If you are not from the Netherlands, it is worth setting up your own program for meteorite recovery. It will take some time investment, but in return you get many suspense and hilarious stories...and maybe a real meteorite discovery!
When conducting such a program, you should have some skills however. You should be familiar with meteorites in order to be able to identify them. So go and visit collections at Natural History Museums, read a lot of books. Another thing which is important, is some basic knowledge of geology, more specifically knowledge of terrestrial rock forms. I have met 'investigators' who didn't even recognize easily recognizable porfiric stones! Some archaeological knowledge can be helpfull too, because many of the objects you will get for scrutiny will turn out to be human products, either 'modern' or 'prehistoric'. If you want to run a serious program, you should contact a professional meteoriticist too, because there will be cases that you are not 100% sure and need advice. Also, you will get objects of which you are sure that it is not a meteorite, but of which it is impossible to tell what it is...! These are the hard cases, since usualy the finder wants to know what it is 'if it is not a meteorite' and simply doesn't believe you if you can't tell him... On the other hand, these puzzling cases are the most enigmatic, and for me personally the most enjoyable.
Be prepared to invest time at the most strange times of the day. It can happen, that you receive a telephone call during a lazy rainy morning, and some minutes later you'll find yourselve in a car driving a distance of 200 miles at high speed towards a reported 'hole' in the roof of the house of the lighthouse- keeper at one of the islands and later on conducting a search around the house in the most bad and damned cold, windy and wet weather you ever experienced, not to mention the short voyage with the ferry through a rough sea (this is a true story: it happened on August 12, 1994. Unfortunately, there was no meteorite: only some slag material from soil hardening activities. The hole in the roof probably originated from the impact of a piece of ice falling from an airplane crossing the house... But it was fun, with all those press agencies and local radio reporters eagerly seeking your opinion). Or you are, on another originally lazy sunday, suddenly conducting a marathon voyage along eyewitnesses of a spectacular daylight fireball, to conclude from the measurements taken that the meteorite fell into sea...(again, a true story: the magnitude -21.5 North Sea daylight-fireball of May 29, 1994). And of course, there will be the 1123th specimen of iron furnace slag send to you by some stubborn finder who refuses to believe you if you tell him that it is not a meteorite but an iron furnace slag...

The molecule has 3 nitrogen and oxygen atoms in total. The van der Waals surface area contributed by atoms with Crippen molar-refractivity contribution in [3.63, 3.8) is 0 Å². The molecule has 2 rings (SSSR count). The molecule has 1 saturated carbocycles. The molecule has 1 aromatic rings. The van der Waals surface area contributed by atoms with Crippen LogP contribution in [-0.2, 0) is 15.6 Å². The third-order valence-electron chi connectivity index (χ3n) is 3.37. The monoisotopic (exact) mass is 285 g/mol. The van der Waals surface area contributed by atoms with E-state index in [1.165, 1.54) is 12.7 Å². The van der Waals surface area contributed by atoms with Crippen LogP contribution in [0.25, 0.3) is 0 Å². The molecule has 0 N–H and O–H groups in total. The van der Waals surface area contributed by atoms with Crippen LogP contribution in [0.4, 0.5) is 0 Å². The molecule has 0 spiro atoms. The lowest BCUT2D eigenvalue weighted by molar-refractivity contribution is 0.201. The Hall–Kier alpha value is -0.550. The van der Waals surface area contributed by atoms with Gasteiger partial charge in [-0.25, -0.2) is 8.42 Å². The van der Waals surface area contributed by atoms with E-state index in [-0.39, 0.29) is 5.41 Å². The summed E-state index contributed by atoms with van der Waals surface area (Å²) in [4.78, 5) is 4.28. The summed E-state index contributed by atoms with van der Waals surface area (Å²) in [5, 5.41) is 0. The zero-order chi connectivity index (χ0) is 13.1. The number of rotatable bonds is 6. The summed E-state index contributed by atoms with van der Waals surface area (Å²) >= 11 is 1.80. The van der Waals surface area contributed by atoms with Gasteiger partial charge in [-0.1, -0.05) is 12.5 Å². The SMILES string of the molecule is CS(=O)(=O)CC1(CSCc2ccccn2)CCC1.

But it is fun! It provides you excitement, and good stories which you elaborately can tell in the pub or at conferences with your colleagues or friends. And most important: maybe, one day, it will provide you a genuine meteorite discovery...
Jacob Kuiper holds a fragment of the Mbale meteorite.
|This page was last modified on May 15, 1998 by
Marco Langbroek and Casper ter Kuile